Squirrel. Not at all comfortable learning to trap it, handle it, cook it or eat it. Here in Seattle we have several experts cooking squirrel And it seems to me there was a recipe for squirrel from someone on Food52 when I first signed up. Can't find it now.
pierino January 16, 2012
Now sea urchin is literally hard to handle, but I still love uni. I don't know how to field dress a guinea pig but barbecued, it's a Peruvian delicacy.
bigpan January 16, 2012
Oysters ! I make them for my love, but not for me.
cranberry January 16, 2012
Gotta agree with offal. Just can't go there.
SKK January 16, 2012
Using a pressure cooker - see above.
susan G. January 17, 2012
Read Lorna Sass's books on pressure cooking. She's one of several sources with the disaster stories in the introduction. Since I got a fabulous new one a few years ago (yes, new, at a yard sale!), I've learned to follow the directions. It's THE way to cook beans from scratch, and you get to listen to cozy hissing noises while it does the work.
sdebrango January 16, 2012
I'm with you on liver and offal.
pierino January 16, 2012
Oh please, I love offal. Tripe and sweetbreads in particular. My philosophy regarding consuming meat is that if an animal is going to die for your dinner you should be willing to eat every edible part including the organs. And I really like veal tongue too.
drbabs January 17, 2012

pierino, I agree with you in theory. If an animal dies for us, we shouldn't waste that. But in practice there are parts that exceed my gross-out threshold. That said, Anthony Bourdain recently had a wonderful show in south Louisiana where they used all parts of a pig to make boudin sausage. I love boudin, so I've definitely eaten and enjoyed all parts, but at the time I didn't know what was in it.
pierino January 17, 2012
Damn! I love boudin. Possibly my favorite Louisiana food. I sometimes have it flown in from New Orleans. Saltine crackers and a little bit of Crystal or Tabasco hot sauce.
drbabs January 16, 2012
I love this thread. I can't think of anything I haven't bothered with, but I'm pretty picky so there are a lot of things I just won't eat, much less cook. Liver. Any offal, really. Heavy cream sauces. SKK, I admire your resourcefulness--vegetarian! I'm going to remember that! And sdebrango, I think I would have passed out if someone gave me lamb's eyeballs--good for you for being able to sit through that dinner.

Sam, I grew up in New Orleans and artichokes were one of the first things I learned to make. Just steam them with a little lemon juice till you can easily pierce the stem end with a sharp knife. So worth it.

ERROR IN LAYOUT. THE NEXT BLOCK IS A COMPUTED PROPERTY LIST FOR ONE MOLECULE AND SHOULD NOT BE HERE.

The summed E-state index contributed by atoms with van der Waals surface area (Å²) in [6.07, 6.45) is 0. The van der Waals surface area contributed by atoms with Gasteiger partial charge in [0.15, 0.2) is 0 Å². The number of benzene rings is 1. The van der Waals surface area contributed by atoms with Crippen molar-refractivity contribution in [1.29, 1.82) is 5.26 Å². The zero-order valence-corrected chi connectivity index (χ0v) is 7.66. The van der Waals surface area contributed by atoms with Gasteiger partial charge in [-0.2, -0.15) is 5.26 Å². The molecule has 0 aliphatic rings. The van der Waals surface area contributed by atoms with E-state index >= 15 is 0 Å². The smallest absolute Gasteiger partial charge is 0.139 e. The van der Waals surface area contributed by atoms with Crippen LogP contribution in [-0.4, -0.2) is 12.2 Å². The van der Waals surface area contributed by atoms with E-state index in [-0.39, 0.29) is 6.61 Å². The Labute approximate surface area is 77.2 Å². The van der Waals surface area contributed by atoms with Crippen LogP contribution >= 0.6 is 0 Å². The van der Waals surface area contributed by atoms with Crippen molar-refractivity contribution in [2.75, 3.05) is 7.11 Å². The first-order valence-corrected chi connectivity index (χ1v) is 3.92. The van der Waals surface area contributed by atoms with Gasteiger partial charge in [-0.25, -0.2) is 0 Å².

When I moved to New England, my brother and sister drove up to see me. One of my fondest memories was driving up to Rockport, MA and buying lobster fresh off the boat. We bought a huge one--I think it was 5 pounds-- and brought it home and steamed it. Really great. We saved the claw for my dad, and it sat on a shelf in my parents' kitchen for the longest time.
Sam1148 January 16, 2012
You're right about the artichokes. When I was a kid, in the South, we used to have them..but they where mostly steamed and used with dipping sauces...scraping off the meat with your teeth. For some reason they just don't show up here anymore...and the only way I've made them was steaming with a dipping sauce (ages ago)
The elaborate discesstion is somewhat intimating for me; Breaking down something that's now 2 bucks a shot fresh. To get at at the heart and the 2 tablespoon worth of stuff.

Okay, I'll re-visit those when I see them and steam and use them as childhood remembers. Thanks for kicking in those memories!

Voted the Best Reply!

amysarah January 16, 2012
Canning. I love the idea of canning my own chutneys and jams and pickled things, but I've never been able to get past the fear of doing something wrong and giving someone botulism.
sdebrango January 16, 2012
I feel the same way, love the idea of doing it but the fear of doing something wrong freaks me out!! My Mother used to can all the time and I watched her but still have this fear.
SKK January 16, 2012
When someone says they have a fear, the worst thing to hear is "Oh, no worries. It is simple." Lately canning has become such a mystery and with baseless worries thrown in by the media.

When you buy a can of something at the grocery store and the top is bulging or the lid is loose, what do you do? You throw it away because the seal is broken. Same with canning fruits and vegetables. Can't kill someone if the seal keeps. (Well, I guess you could if you were on Mission Impossible or something.)

Canning is about paying attention to each step and being clean. Which you do while cooking.

The best site is and teaches everything.

Would love to support whomever has questions about canning fruits and vegetables. I don't do meat and fish because I do not have a pressure canner.

Oh, something outside of my comfort zone just arose - using a pressure cooker! Mom would send us out of the kitchen when she used the pressure cooker - clearly we would all die if it exploded. And here I am with a grown daughter and don't own one.

Ophelia January 17, 2012
I love the National Center for Home Food Preservation's website.